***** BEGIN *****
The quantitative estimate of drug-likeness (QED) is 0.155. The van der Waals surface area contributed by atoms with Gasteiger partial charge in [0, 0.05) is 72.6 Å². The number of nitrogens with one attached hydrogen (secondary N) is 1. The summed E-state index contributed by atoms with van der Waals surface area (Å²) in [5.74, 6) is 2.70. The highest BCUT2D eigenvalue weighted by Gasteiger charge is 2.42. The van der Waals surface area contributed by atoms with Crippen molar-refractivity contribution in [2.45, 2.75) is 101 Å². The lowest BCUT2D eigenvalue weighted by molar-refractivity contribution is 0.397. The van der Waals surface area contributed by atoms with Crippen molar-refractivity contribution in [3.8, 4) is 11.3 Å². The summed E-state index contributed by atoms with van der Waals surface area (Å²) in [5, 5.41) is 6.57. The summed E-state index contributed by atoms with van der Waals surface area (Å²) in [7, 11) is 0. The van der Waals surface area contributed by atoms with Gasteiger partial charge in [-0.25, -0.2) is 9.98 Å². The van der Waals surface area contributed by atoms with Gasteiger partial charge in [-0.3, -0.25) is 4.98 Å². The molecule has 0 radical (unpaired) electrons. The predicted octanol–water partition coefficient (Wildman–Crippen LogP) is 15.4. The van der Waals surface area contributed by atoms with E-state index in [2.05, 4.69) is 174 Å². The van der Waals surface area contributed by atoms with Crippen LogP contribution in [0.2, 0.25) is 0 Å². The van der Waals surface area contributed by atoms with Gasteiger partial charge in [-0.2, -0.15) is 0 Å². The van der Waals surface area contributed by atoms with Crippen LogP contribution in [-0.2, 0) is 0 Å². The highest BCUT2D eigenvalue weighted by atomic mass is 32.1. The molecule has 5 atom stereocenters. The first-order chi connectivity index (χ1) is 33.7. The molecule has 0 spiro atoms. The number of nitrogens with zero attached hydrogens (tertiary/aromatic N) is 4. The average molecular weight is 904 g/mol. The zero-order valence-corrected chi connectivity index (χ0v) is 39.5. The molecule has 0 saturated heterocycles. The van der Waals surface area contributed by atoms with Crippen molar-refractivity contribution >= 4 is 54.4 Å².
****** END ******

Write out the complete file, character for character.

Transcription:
The quantitative estimate of drug-likeness (QED) is 0.155. The van der Waals surface area contributed by atoms with Gasteiger partial charge in [0, 0.05) is 72.6 Å². The number of nitrogens with one attached hydrogen (secondary N) is 1. The summed E-state index contributed by atoms with van der Waals surface area (Å²) in [5.74, 6) is 2.70. The highest BCUT2D eigenvalue weighted by Gasteiger charge is 2.42. The van der Waals surface area contributed by atoms with Crippen molar-refractivity contribution in [2.45, 2.75) is 101 Å². The lowest BCUT2D eigenvalue weighted by molar-refractivity contribution is 0.397. The van der Waals surface area contributed by atoms with Crippen molar-refractivity contribution in [3.8, 4) is 11.3 Å². The summed E-state index contributed by atoms with van der Waals surface area (Å²) in [5, 5.41) is 6.57. The summed E-state index contributed by atoms with van der Waals surface area (Å²) in [7, 11) is 0. The van der Waals surface area contributed by atoms with Gasteiger partial charge in [-0.25, -0.2) is 9.98 Å². The van der Waals surface area contributed by atoms with Gasteiger partial charge in [-0.3, -0.25) is 4.98 Å². The molecule has 0 radical (unpaired) electrons. The predicted octanol–water partition coefficient (Wildman–Crippen LogP) is 15.4. The van der Waals surface area contributed by atoms with E-state index in [2.05, 4.69) is 174 Å². The van der Waals surface area contributed by atoms with Crippen LogP contribution in [0.2, 0.25) is 0 Å². The van der Waals surface area contributed by atoms with Gasteiger partial charge in [-0.2, -0.15) is 0 Å². The van der Waals surface area contributed by atoms with Crippen LogP contribution in [-0.2, 0) is 0 Å². The highest BCUT2D eigenvalue weighted by atomic mass is 32.1. The molecule has 5 atom stereocenters. The first-order chi connectivity index (χ1) is 33.7. The molecule has 0 spiro atoms. The number of nitrogens with zero attached hydrogens (tertiary/aromatic N) is 4. The average molecular weight is 904 g/mol. The zero-order valence-corrected chi connectivity index (χ0v) is 39.5. The molecule has 0 saturated heterocycles. The van der Waals surface area contributed by atoms with Crippen molar-refractivity contribution >= 4 is 54.4 Å².